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Sibling sadism turns absurdist in Joel Potrykus‘ Relaxer, in which a passive man-child endures baffling deprivation for no reason other than that his big brother dared him to. The follow-up to the Michigan filmmaker’s The Alchemist Cookbook and Buzzard, both of which featured outcasts with trouble in mind, the claustrophobic, one-set film clearly invites metaphorical readings — but its allegories will play best to viewers who can stomach the idea of spending eternity on a couch playing Nintendo.
That’s pretty much what Joshua Burge’s Abbie does here, while his tiny world crumbles around him. We meet the shirtless dweeb in the middle of 1999, sitting on the sofa and drinking his way through a gallon of milk — brother Cam (David Dastmalchian) is pouring baby bottles full of the stuff and timing his consumption while Abbie plays a skateboarding video game. It’s the latest in a series of infantile “challenges” the alpha brother has constructed, every one of which Abbie has failed, and the biggest question now is whether viewers will barf before he does.
In between allusions to the boys’ long-gone father (who left town under the cloud of some kind of sexual scandal), the two bicker about the rules of these challenges and it becomes clear that Cam will never let Abbie off the couch: not to answer the door nor the call of nature, not to go to the fridge, not to scratch himself.
Before heading out the door to have unspecified cool-brother fun, Cam sets Abbie one last challenge: He is to maintain his spot on the couch until he can beat level 256 of Pac-Man. Little does Abbie know that Cam will not be returning for several months, long after the Y2K bug does whatever damage it has in store.
Like a Juggalo confronting a Beckett or Bunuel scenario, Abbie phones up friends for help (does Chuck E. Cheese deliver, he wonders?) but is essentially on his own in a godless universe. He wallows in filth, even staying put when the apartment is bombed with insecticide; and as we silently condemn him for not breaking his brother’s idiotic rules, some viewers will wonder if they should free themselves from their own unspoken agreement to sit through a movie’s end.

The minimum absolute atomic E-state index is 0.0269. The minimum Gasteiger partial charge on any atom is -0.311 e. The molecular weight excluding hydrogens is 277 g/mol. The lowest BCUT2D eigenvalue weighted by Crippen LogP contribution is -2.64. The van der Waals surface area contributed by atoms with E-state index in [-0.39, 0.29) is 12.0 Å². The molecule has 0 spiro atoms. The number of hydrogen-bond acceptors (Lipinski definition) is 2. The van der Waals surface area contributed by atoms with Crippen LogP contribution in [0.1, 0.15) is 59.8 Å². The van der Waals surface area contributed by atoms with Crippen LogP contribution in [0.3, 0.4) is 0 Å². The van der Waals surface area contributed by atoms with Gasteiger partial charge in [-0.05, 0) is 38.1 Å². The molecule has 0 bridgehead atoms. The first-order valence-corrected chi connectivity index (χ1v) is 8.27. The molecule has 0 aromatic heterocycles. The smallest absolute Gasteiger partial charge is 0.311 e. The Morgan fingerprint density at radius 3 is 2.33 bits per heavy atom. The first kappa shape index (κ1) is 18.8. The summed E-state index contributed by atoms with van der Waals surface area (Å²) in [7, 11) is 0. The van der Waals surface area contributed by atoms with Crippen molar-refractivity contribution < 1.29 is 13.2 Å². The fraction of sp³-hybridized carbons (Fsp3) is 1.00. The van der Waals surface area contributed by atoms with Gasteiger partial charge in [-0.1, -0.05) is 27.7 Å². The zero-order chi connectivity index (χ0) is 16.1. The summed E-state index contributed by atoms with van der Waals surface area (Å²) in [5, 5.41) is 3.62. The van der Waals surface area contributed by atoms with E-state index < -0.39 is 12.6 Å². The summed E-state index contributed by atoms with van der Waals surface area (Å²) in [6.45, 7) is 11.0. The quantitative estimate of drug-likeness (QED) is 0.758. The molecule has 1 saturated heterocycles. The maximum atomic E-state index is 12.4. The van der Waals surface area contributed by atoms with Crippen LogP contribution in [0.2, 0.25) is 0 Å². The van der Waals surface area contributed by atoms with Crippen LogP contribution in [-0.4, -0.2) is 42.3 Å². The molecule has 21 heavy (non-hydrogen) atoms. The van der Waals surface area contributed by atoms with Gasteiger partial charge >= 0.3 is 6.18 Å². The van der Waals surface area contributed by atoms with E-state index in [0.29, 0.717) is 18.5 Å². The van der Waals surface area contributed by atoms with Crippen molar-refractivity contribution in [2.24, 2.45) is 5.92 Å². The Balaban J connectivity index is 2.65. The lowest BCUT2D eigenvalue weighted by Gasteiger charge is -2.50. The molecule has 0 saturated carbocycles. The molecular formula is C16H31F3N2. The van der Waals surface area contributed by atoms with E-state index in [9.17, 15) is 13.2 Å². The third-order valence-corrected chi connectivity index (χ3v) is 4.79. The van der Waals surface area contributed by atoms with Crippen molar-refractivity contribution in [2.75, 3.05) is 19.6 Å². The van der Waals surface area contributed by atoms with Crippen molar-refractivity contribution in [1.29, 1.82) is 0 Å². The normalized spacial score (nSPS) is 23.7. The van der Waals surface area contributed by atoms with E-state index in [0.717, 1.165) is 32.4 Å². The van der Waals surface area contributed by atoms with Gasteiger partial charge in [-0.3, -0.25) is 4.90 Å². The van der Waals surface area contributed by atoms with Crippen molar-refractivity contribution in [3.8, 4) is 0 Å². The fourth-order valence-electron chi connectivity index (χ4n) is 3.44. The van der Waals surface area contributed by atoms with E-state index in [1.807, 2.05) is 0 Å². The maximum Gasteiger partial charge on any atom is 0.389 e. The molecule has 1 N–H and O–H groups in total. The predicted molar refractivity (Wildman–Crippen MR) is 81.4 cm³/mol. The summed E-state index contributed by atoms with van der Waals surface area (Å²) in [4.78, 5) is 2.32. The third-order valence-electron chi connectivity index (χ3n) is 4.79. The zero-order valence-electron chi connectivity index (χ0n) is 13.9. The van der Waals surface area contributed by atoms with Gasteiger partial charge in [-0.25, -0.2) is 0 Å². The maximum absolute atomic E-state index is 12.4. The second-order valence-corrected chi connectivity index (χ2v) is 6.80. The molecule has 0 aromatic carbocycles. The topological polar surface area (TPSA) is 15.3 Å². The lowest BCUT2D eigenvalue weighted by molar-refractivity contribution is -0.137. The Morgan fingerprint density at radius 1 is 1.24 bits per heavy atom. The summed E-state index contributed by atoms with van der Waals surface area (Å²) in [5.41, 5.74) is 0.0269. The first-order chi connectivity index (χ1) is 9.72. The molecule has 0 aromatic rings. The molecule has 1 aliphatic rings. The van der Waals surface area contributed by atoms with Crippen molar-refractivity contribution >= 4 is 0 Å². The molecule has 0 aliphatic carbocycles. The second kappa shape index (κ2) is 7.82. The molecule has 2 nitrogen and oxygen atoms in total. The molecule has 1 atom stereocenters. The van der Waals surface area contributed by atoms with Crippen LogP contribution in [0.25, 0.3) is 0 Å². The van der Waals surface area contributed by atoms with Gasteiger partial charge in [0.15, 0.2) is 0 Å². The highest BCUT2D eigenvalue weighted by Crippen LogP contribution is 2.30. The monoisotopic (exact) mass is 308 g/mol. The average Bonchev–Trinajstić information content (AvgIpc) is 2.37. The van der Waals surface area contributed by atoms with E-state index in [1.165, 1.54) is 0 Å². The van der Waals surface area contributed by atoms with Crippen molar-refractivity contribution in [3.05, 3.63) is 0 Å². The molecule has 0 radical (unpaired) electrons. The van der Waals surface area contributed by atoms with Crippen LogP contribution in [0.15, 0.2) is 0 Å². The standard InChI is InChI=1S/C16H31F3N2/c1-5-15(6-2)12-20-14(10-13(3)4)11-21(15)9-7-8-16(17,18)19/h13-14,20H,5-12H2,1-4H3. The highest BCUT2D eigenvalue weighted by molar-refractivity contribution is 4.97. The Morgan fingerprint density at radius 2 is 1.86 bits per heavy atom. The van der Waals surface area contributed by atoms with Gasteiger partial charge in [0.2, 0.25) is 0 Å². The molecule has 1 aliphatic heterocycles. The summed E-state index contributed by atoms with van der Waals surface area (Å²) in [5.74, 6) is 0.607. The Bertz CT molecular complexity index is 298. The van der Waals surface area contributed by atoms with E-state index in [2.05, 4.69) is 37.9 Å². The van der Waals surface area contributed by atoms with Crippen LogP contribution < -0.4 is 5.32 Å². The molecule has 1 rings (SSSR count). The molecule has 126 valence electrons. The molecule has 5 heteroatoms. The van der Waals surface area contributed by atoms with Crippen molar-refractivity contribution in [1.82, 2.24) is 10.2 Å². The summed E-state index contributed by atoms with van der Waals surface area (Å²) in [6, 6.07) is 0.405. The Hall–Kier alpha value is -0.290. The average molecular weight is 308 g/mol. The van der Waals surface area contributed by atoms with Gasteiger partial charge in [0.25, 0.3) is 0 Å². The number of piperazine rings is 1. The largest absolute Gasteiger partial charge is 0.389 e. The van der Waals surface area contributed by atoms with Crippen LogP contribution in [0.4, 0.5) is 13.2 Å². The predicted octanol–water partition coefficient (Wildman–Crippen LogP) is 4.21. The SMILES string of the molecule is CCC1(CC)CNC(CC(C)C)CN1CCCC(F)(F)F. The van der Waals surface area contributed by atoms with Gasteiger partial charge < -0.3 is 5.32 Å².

Especially in light of a short parable Cam tells early on about work and retirement, it’s pretty obvious that Abbie’s voluntary imprisonment is meant to reflect an American underclass that can’t imagine any kind of life beyond our late-capitalist constraints. The presumed message — get off the couch and live for yourselves, young Americans! — might be a little more persuasive if our onscreen stand-in were not so revolting. No, it’s probably true that a citizen of this nation in 2017 doesn’t deserve to be represented onscreen by an action hero, even a dimwitted Neo who has his eyes opened for him. Maybe, on the whole, we’re as slackjawed as Abbie. Even so, not many of us are going to sit still to watch the comparison play out.
Production companies: Sob Noisse Movies, Oscilloscope Laboratories
Distributor: Oscilloscope Laboratories
Cast: Joshua Burge, David Dastmalchian, Andre Hyland, Mahfuz Rahman, Madi Bachman, Adina Howard, Amari Cheatom, Jeen Na
Director-Screenwriter-Editor: Joel Potrykus
Producers: Ashley Young, Joel Potrykus
Executive producers: Daniel Berger, Aaron Katz
Director of photography: Adam J. Minnick
Production designer: Mike Saunders
Composer: Neon Indian
Venue: South By Southwest Film Festival (Visions)
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